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Political and Economic Effects of Covid-19

This article is written by a student writer from the Her Campus at Brown chapter.

Nothing demonstrates the necessity for good leadership and strong governance better than a crisis. The COVID-19 pandemic has reiterated that markets are inherently political structures. As the virus gained momentum in Asia and parts of Europe in early 2020, it was difficult for Americans to comprehend the scale of its infections and the drastic measures that would necessary in order to combat it. The United States was warned by China and Italy that preventative measures were crucial if the U.S. wanted to avoid a pandemic that matched their same curve. However, in spite of this warning and many others, the United States’ biggest blunder was not acting soon enough. Because politics and markets are so intertwined, every error that the United States government has made in its handling of the pandemic has negatively affected the economy as well, causing crises in every sphere of American life. 

The most important political lesson that the U.S. can learn from the Coronavirus pandemic is that quality administrations led by people able to follow the advice of experts are crucial. The significance in the strength of government responses is visually clear on graphs and in numbers when examining countries and states whose leaders actually took the proper precautionary actions (and continued to do so, well into the crisis) as compared to those who denied the need for such drastic measures until the pandemic was staring them in the face. In my Politics of Globalization class, Professor Colgan used the example of two neighboring states, Kentucky and Tennessee, to demonstrate how Kentucky’s stricter, more calculated response to COVID-19 from the onset of the virus in the area led to a dramatically smaller amount of cases within its borders (48 cases) than across in their neighboring state, Tennessee (298 cases) as of March 20. This variation in response is a microcosm of the same phenomenon happening among countries. One can only hope that the catastrophic effects of the pandemic will emphasize the necessity of effective, strong leadership not just retroactively but proactively as well.

Stemming from this problem that a lack of action has resulted in, comes a lesson in the level of political polarization in the U.S.; specifically, how it can be extremely problematic for circulating information. Because individuals tend to view the virus through their own ideologies, the polarized bipartisan divide in the US has caused a gaping rift between conservatives and progressives regarding the proper response. Because this crisis is inherently scientific, the erosion of trust in science that has resulted from political polarization in recent years has proved especially problematic. Political conservatives––the President included––are reluctant to take advice from medical professionals, such as Dr. Fauci, who are providing life-saving information. Therefore, another standout political lesson is how far-reaching the negative effects of political polarization are in the US, and how crucial it is to reduce this gap in order to handle crises more effectively in the future. It will be very interesting to see how President Trump’s poor coronavirus response affects his reelection efforts, and consequently, U.S. politics in general.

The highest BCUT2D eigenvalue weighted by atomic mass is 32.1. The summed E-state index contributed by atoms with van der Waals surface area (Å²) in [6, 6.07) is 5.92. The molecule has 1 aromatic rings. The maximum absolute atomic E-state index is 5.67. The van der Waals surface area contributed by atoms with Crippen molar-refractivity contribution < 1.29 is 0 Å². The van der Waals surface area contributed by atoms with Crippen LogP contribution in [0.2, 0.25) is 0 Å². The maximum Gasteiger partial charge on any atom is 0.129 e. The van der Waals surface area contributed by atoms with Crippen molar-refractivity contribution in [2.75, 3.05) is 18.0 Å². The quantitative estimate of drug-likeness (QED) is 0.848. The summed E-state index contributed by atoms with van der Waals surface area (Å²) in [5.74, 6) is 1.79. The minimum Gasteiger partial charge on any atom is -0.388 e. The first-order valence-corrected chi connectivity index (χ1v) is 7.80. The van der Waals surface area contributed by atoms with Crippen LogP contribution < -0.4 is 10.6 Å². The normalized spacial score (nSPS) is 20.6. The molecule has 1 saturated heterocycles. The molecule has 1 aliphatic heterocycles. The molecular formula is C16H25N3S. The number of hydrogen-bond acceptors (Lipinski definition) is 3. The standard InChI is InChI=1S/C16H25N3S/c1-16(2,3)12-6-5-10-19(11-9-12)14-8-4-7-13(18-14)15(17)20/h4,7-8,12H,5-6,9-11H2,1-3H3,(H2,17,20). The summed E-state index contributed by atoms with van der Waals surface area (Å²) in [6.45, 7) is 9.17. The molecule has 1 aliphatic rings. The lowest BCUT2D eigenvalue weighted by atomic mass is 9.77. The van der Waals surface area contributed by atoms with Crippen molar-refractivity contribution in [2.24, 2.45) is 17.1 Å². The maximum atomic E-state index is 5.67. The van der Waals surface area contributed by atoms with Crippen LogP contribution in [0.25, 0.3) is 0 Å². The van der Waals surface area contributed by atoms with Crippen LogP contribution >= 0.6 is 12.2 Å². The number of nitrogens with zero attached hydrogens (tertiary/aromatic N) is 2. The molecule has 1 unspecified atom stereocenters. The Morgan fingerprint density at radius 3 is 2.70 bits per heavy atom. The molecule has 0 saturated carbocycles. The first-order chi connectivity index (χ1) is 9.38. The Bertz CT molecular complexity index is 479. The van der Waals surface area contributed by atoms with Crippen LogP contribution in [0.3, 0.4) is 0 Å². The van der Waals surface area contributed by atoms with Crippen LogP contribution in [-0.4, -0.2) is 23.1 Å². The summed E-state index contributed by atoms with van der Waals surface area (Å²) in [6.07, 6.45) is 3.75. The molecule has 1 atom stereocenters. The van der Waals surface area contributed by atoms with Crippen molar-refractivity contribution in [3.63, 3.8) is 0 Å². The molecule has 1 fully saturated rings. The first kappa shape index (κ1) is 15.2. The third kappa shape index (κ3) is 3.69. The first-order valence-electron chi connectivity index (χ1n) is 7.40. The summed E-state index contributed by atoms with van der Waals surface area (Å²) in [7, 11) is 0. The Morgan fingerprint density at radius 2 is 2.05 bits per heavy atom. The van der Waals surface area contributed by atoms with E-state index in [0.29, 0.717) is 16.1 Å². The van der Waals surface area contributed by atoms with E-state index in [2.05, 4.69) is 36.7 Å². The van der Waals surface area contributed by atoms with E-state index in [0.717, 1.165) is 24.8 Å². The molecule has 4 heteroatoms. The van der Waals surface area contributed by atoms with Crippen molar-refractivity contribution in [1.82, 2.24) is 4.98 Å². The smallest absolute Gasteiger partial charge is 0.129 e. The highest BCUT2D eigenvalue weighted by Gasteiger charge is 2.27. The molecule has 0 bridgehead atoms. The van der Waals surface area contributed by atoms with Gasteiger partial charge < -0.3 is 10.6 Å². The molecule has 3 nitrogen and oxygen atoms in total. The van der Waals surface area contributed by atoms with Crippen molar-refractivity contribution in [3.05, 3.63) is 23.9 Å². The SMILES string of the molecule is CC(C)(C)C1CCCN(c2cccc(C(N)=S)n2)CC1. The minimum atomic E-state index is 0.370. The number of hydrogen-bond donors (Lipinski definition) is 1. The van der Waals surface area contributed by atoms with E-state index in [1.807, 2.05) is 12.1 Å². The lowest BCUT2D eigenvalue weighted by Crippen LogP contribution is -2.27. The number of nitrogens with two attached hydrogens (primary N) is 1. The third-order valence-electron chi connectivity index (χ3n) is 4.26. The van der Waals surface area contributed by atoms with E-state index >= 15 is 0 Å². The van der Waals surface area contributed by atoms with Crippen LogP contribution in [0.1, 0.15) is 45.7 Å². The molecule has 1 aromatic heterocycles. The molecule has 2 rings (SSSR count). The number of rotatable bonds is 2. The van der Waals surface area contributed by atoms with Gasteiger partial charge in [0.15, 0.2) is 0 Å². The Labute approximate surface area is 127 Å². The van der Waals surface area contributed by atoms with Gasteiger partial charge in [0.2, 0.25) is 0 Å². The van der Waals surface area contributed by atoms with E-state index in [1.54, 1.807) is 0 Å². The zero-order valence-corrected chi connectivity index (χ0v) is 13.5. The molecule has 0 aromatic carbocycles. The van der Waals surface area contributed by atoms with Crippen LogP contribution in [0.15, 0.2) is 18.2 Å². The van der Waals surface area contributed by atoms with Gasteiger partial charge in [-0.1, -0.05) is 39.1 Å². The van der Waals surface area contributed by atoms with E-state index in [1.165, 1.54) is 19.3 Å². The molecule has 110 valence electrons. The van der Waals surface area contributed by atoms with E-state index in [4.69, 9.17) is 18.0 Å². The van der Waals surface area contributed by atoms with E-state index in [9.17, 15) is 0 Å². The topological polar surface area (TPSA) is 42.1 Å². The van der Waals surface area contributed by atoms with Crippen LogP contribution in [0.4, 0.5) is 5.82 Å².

In terms of economic lessons, it’s clear how problematic some structural parts of the American economy are, and how stronger systems could have alleviated economic consequences and burden. For example, the coronavirus epidemic has demonstrated that the majority-privately owned U.S. Healthcare system is a disaster. From inundated hospitals lacking equipment to the obstacles facing pharmaceutical testing and approval from the FDA, it is clear that the US will need to make changes to its healthcare system so that it is better equipped to handle an event like this in the future. A sensible start to these changes would be to reintroduce the White House-level positions aimed at preventing pandemics, which were removed by Trump earlier in his term. Additionally, the rapid changes in Trump’s management approach––executive orders regarding stimulus checks, visas, small-business bailouts, and shelter-in-place mandates––demonstrate the extent to which governments are continually experimenting with economic policy, as well as how drastically those policies can affect citizens. Because unemployment is at its highest rate since the Great Depression (with around 22 million people unemployed as of last week), production and consumption have come to almost a complete halt. Oil prices have also plummeted. This public health crisis has transformed into a financial crisis as well. European governments have depended on their welfare states and wage guarantees to help cushion the blow of the crisis, while Americans have received a meager $1,200 stimulus check via snail mail that has been largely spent on food. It’s clear that the U.S. will need to pursue an alternate method of promoting economic growth, however it’s unclear what exactly that method might be. 

This pandemic has demonstrated how directly the government affects the economy, and therefore the importance of political decisions in determining and mitigating market outcomes. It’s crucial that in the future, the U.S. has a more proactive, organized, unified, and enforced response from the government, thereby affecting the market and the American people. 


Madeleine is a rising junior at Brown University, studying International and Public Affairs with a concentration in Development.
Katharine is the Co-Campus Correspondent of the Her Campus Brown chapter. She is a Junior concentrating in Public Policy.